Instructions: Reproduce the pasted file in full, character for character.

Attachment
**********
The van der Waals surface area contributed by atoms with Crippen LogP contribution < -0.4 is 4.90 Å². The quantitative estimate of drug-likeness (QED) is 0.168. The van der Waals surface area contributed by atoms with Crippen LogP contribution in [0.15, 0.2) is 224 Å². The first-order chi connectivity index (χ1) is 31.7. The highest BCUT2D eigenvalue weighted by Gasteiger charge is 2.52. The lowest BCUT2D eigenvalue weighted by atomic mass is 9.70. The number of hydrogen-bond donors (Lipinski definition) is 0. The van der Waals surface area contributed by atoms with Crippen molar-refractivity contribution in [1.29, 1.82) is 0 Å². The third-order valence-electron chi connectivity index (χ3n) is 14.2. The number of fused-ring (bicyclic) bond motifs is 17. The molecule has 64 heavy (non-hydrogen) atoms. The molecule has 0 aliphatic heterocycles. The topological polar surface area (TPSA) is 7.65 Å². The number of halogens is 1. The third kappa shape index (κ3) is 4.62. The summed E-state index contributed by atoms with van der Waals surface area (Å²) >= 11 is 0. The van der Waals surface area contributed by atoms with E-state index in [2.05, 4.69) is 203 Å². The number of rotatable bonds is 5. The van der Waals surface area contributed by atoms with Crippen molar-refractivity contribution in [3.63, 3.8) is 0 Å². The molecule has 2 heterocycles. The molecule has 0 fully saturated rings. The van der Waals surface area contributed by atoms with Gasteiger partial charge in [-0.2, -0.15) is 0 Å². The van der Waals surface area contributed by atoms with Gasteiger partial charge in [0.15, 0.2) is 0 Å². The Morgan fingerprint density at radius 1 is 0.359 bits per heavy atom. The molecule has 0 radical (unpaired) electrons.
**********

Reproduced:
The van der Waals surface area contributed by atoms with Crippen LogP contribution < -0.4 is 4.90 Å². The quantitative estimate of drug-likeness (QED) is 0.168. The van der Waals surface area contributed by atoms with Crippen LogP contribution in [0.15, 0.2) is 224 Å². The first-order chi connectivity index (χ1) is 31.7. The highest BCUT2D eigenvalue weighted by Gasteiger charge is 2.52. The lowest BCUT2D eigenvalue weighted by atomic mass is 9.70. The number of hydrogen-bond donors (Lipinski definition) is 0. The van der Waals surface area contributed by atoms with Crippen molar-refractivity contribution in [1.29, 1.82) is 0 Å². The third-order valence-electron chi connectivity index (χ3n) is 14.2. The number of fused-ring (bicyclic) bond motifs is 17. The molecule has 64 heavy (non-hydrogen) atoms. The molecule has 0 aliphatic heterocycles. The topological polar surface area (TPSA) is 7.65 Å². The number of halogens is 1. The third kappa shape index (κ3) is 4.62. The summed E-state index contributed by atoms with van der Waals surface area (Å²) >= 11 is 0. The van der Waals surface area contributed by atoms with E-state index in [2.05, 4.69) is 203 Å². The number of rotatable bonds is 5. The van der Waals surface area contributed by atoms with Crippen molar-refractivity contribution in [3.63, 3.8) is 0 Å². The molecule has 2 heterocycles. The molecule has 0 fully saturated rings. The van der Waals surface area contributed by atoms with Gasteiger partial charge in [-0.2, -0.15) is 0 Å². The van der Waals surface area contributed by atoms with Gasteiger partial charge in [0.15, 0.2) is 0 Å². The Morgan fingerprint density at radius 1 is 0.359 bits per heavy atom. The molecule has 0 radical (unpaired) electrons.